Chromatography on the MCAT Exam – What You Need to Know
- Apr 23, 2018
- MCAT Biology, MCAT Blog, MCAT Chemistry
- Reviewed By: Liz Flagge
What is chromatography, and why does the MCAT care, you ask? Chromatography encompasses a wide range of methods used to separate and/or analyze complex mixes of chemical and biochemical molecules. The components to be separated are distributed between two phases: a stationary phase bed and a mobile phase which moves through the stationary phase.
While the MCAT will not expect us to be chromatography experts, the test makers expect us to know the fundamentals, how/when to apply appropriate techniques, and will expect us to make conclusions based on reported results. This is why we cover them extensively in our online MCAT course and with private MCAT tutors.
For the modern MCAT, test-relevant chromatography is centered on three properties:
- Binding interactions
Ion Exchange Chromatography
This technique is most often used to separate charged biomolecules such as amino acids, proteins, or nucleotides based on charge. Depending on the pH of their environment, proteins may carry a net positive charge, a net negative charge, or no charge. The pH at which a protein or amino acid has no net charge is called its isoelectric point (pI). The pI can be calculated based on the primary sequence of the molecule. The choice of buffer pH then determines the net charge of the target protein.
In a buffer with a pH > pI of the target protein, the protein will carry a net negative charge; so a positively charged anion exchange resin is chosen to capture this protein.
In a buffer with a pH < pI of the target protein, the protein will carry a positive net charge; so a negatively-charged cation exchange resin is chosen.
When an ion exchange chromatography column is loaded with a sample at a particular pH, all proteins that are appropriately charged will bind to the resin. For example, if a cation exchange resin is chosen, all proteins that are positively charged will bind to the negatively charged column beads. This proper matching of bead charge to target molecule charge is a favorite of the MCAT, since it requires us to recognize the charge of molecules based on the identity of amino acid composition.
This method separates biomolecules based on a specific binding interaction between a ligand and a binding partner. MCAT examples of applying this technique include enzyme and substrate, antibody and antigen, and enzyme and inhibitor pairings. An important part of affinity chromatography design is choosing the proper binding material, so be on the lookout for any clues the tests gives us as to the interactions used by the target molecules.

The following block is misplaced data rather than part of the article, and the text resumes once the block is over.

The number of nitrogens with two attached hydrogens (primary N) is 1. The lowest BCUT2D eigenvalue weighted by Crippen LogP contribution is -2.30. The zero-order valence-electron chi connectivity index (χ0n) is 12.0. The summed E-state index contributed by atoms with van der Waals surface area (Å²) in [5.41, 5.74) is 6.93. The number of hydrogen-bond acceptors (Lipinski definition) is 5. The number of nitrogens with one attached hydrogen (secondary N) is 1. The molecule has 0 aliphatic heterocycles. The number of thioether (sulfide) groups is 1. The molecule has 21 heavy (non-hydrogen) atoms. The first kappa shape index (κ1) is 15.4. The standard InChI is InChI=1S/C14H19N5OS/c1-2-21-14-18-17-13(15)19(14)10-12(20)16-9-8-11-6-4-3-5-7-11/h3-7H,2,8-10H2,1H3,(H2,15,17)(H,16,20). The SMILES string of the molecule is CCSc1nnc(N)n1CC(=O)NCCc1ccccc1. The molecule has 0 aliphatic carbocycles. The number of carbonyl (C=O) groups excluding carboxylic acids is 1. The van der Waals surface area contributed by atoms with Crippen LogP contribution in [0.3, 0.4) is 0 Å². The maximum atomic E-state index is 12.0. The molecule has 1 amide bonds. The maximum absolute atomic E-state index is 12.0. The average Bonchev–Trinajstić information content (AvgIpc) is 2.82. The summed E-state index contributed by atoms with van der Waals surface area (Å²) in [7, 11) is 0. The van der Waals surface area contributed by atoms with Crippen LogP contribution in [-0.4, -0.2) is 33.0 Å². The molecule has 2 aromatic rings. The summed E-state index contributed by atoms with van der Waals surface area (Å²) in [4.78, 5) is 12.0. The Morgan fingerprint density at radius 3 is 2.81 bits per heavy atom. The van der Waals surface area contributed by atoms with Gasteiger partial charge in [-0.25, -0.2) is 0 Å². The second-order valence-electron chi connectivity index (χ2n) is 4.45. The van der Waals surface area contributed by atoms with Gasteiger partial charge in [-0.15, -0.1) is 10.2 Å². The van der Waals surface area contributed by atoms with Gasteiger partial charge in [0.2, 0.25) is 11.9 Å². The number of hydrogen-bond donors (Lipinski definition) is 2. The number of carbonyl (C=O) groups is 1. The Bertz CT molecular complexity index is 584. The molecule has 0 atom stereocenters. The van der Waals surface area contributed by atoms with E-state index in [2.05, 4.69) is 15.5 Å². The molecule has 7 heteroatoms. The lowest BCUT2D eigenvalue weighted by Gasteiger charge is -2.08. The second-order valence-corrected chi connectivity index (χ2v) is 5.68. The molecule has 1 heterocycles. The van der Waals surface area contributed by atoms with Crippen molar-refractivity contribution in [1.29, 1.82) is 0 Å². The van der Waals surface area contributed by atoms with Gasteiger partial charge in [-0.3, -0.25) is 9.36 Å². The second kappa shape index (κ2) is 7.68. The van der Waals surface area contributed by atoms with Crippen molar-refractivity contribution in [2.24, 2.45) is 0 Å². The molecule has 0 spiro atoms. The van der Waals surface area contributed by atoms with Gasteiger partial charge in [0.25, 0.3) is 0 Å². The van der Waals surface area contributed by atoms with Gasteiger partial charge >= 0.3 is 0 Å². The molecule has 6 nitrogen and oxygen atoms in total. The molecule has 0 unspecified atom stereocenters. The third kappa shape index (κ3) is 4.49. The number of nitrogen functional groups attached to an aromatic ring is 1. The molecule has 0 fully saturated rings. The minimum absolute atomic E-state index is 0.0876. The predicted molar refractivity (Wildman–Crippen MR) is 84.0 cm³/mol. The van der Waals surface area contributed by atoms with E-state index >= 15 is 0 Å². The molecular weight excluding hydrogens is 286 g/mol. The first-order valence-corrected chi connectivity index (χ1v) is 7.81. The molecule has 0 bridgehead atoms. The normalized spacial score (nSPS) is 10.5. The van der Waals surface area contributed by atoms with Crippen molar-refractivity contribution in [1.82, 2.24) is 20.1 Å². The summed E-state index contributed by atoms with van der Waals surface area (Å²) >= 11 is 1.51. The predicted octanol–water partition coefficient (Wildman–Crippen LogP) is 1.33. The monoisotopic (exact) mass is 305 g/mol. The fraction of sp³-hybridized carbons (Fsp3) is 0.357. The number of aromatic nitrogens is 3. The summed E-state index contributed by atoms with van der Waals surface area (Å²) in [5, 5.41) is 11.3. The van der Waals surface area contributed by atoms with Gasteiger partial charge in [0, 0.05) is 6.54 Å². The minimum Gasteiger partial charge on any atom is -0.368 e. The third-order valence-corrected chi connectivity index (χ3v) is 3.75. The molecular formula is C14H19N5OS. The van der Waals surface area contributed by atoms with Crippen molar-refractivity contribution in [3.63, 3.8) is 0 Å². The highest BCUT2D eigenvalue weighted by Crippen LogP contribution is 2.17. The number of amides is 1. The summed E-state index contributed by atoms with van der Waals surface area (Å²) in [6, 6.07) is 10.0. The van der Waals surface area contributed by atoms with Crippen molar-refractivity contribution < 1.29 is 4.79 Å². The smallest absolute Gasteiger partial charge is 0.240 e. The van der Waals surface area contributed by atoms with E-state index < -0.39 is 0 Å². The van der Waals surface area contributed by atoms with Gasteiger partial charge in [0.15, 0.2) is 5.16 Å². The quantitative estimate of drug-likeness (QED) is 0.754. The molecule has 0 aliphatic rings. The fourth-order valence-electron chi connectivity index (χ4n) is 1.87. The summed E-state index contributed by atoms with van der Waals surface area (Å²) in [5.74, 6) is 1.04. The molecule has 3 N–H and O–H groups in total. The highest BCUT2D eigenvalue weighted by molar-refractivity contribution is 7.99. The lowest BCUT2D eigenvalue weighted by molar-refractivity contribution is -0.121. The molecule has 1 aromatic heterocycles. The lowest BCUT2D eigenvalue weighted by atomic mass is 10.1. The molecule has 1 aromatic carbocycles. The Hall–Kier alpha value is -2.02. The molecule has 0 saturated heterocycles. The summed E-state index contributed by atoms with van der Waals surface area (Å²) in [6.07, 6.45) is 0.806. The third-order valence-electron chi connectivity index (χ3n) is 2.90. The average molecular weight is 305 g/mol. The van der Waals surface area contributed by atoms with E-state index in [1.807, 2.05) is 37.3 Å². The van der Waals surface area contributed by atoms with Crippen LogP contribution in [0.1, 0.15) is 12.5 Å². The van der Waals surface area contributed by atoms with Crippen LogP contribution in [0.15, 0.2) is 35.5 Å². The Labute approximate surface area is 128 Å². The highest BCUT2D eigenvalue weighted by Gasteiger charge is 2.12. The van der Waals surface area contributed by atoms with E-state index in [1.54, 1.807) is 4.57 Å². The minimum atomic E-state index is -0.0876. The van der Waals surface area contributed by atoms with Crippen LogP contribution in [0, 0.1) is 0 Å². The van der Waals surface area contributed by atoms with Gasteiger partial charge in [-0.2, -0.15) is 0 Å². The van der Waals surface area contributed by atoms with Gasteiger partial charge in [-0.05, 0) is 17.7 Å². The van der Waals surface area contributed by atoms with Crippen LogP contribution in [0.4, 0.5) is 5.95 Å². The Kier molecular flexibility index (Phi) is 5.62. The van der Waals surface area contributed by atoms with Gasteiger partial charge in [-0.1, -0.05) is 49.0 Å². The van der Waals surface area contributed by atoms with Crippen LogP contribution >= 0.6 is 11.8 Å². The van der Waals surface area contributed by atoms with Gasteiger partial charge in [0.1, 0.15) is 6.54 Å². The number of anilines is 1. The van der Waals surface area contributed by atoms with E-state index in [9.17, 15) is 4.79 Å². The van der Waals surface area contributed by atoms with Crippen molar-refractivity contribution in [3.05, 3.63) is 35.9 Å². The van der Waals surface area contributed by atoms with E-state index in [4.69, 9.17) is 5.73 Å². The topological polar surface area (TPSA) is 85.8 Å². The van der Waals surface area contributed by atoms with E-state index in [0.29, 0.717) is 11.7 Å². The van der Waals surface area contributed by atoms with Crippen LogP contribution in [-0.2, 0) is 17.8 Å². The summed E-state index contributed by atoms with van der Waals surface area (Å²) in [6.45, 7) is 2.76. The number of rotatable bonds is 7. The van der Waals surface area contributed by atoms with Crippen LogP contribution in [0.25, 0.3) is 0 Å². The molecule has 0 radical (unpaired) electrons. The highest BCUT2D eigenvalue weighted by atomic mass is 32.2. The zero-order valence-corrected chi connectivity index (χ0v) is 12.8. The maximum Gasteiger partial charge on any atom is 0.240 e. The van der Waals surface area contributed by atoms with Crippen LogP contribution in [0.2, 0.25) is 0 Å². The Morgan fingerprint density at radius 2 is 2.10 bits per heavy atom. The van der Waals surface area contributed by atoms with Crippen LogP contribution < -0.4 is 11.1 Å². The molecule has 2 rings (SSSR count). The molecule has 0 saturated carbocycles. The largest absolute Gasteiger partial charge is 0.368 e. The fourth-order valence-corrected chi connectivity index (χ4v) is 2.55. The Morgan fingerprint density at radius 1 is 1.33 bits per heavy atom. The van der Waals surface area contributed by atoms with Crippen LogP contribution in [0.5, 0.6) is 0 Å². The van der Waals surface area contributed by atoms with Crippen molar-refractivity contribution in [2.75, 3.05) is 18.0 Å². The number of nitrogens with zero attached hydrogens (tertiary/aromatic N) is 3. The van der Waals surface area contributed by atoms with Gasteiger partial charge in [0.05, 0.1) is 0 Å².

Size Exclusion Chromatography
This method separates biomolecules based on their size. A mixture (including the target molecules) is filtered through a gel, inside of which are spherical beads containing pores of a specific size. Molecules of different sizes are included or excluded from the pores within the gel. Smaller molecules diffuse into the pores and their flow through the column is retarded according to their size, while larger molecules do not enter the pores and are eluted in the column’s void volume. As they pass through the column, molecules are eluted in order of decreasing molecular weight.
Even very similar components, such as proteins that may only vary by a single amino acid, can be separated with chromatography. These techniques can be used to purify any appropriate substance if the right adsorbent material, carrier fluid, and conditions are used. In medicine, chromatography is advantageous since it can separate even fragile molecules. As a result, chromatography is suited to a variety of uses in multiple medically-relevant scenarios the exam loves to test. Always be aware of what properties we are given about the molecules being discussed, and we will be able to earn points on questions about biotechnology on test day.
Written by Blueprint MCAT (formerly Next Step) experts.
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